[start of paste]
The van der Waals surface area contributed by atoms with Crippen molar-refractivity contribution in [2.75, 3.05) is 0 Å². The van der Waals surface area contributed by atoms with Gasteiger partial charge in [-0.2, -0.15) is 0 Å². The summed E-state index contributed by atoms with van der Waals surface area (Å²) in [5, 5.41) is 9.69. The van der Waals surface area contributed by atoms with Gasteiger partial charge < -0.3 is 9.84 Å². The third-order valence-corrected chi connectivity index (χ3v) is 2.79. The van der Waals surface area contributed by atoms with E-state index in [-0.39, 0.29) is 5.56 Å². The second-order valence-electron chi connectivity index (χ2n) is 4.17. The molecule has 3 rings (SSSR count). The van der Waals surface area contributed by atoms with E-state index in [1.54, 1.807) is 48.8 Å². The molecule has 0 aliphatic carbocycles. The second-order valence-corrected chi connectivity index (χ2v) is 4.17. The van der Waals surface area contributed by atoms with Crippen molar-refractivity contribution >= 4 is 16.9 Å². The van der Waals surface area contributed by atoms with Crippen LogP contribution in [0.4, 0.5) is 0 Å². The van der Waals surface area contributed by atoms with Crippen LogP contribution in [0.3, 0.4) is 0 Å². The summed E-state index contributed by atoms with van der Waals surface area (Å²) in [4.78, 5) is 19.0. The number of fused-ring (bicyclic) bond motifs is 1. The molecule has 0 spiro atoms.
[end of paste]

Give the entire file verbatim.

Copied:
The van der Waals surface area contributed by atoms with Crippen molar-refractivity contribution in [2.75, 3.05) is 0 Å². The van der Waals surface area contributed by atoms with Gasteiger partial charge in [-0.2, -0.15) is 0 Å². The summed E-state index contributed by atoms with van der Waals surface area (Å²) in [5, 5.41) is 9.69. The van der Waals surface area contributed by atoms with Gasteiger partial charge < -0.3 is 9.84 Å². The third-order valence-corrected chi connectivity index (χ3v) is 2.79. The van der Waals surface area contributed by atoms with E-state index in [-0.39, 0.29) is 5.56 Å². The second-order valence-electron chi connectivity index (χ2n) is 4.17. The molecule has 3 rings (SSSR count). The van der Waals surface area contributed by atoms with E-state index in [1.54, 1.807) is 48.8 Å². The molecule has 0 aliphatic carbocycles. The second-order valence-corrected chi connectivity index (χ2v) is 4.17. The van der Waals surface area contributed by atoms with Crippen molar-refractivity contribution >= 4 is 16.9 Å². The van der Waals surface area contributed by atoms with Crippen LogP contribution in [0.4, 0.5) is 0 Å². The van der Waals surface area contributed by atoms with Crippen LogP contribution in [0.3, 0.4) is 0 Å². The summed E-state index contributed by atoms with van der Waals surface area (Å²) in [4.78, 5) is 19.0. The number of fused-ring (bicyclic) bond motifs is 1. The molecule has 0 spiro atoms.